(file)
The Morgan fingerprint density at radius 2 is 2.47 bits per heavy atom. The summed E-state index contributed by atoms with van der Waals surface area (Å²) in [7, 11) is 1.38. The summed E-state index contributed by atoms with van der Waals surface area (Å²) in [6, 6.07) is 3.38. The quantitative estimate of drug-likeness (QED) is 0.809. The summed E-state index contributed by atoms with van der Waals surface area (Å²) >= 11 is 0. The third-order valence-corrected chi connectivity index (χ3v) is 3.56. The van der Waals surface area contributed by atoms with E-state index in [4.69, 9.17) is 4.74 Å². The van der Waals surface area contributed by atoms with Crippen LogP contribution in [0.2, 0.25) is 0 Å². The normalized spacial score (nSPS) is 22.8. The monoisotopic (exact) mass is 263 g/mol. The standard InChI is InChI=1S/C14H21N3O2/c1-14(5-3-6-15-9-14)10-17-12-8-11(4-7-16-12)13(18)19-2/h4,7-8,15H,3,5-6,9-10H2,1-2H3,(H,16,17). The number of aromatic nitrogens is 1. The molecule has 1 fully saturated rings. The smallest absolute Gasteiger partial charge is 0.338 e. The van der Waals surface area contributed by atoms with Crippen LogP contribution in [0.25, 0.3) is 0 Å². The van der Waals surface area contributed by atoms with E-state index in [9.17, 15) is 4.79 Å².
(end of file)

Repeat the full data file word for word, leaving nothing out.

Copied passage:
The Morgan fingerprint density at radius 2 is 2.47 bits per heavy atom. The summed E-state index contributed by atoms with van der Waals surface area (Å²) in [7, 11) is 1.38. The summed E-state index contributed by atoms with van der Waals surface area (Å²) in [6, 6.07) is 3.38. The quantitative estimate of drug-likeness (QED) is 0.809. The summed E-state index contributed by atoms with van der Waals surface area (Å²) >= 11 is 0. The third-order valence-corrected chi connectivity index (χ3v) is 3.56. The van der Waals surface area contributed by atoms with E-state index in [4.69, 9.17) is 4.74 Å². The van der Waals surface area contributed by atoms with Crippen LogP contribution in [0.2, 0.25) is 0 Å². The normalized spacial score (nSPS) is 22.8. The monoisotopic (exact) mass is 263 g/mol. The standard InChI is InChI=1S/C14H21N3O2/c1-14(5-3-6-15-9-14)10-17-12-8-11(4-7-16-12)13(18)19-2/h4,7-8,15H,3,5-6,9-10H2,1-2H3,(H,16,17). The number of aromatic nitrogens is 1. The molecule has 1 fully saturated rings. The smallest absolute Gasteiger partial charge is 0.338 e. The van der Waals surface area contributed by atoms with Crippen LogP contribution in [0.25, 0.3) is 0 Å². The van der Waals surface area contributed by atoms with E-state index in [9.17, 15) is 4.79 Å².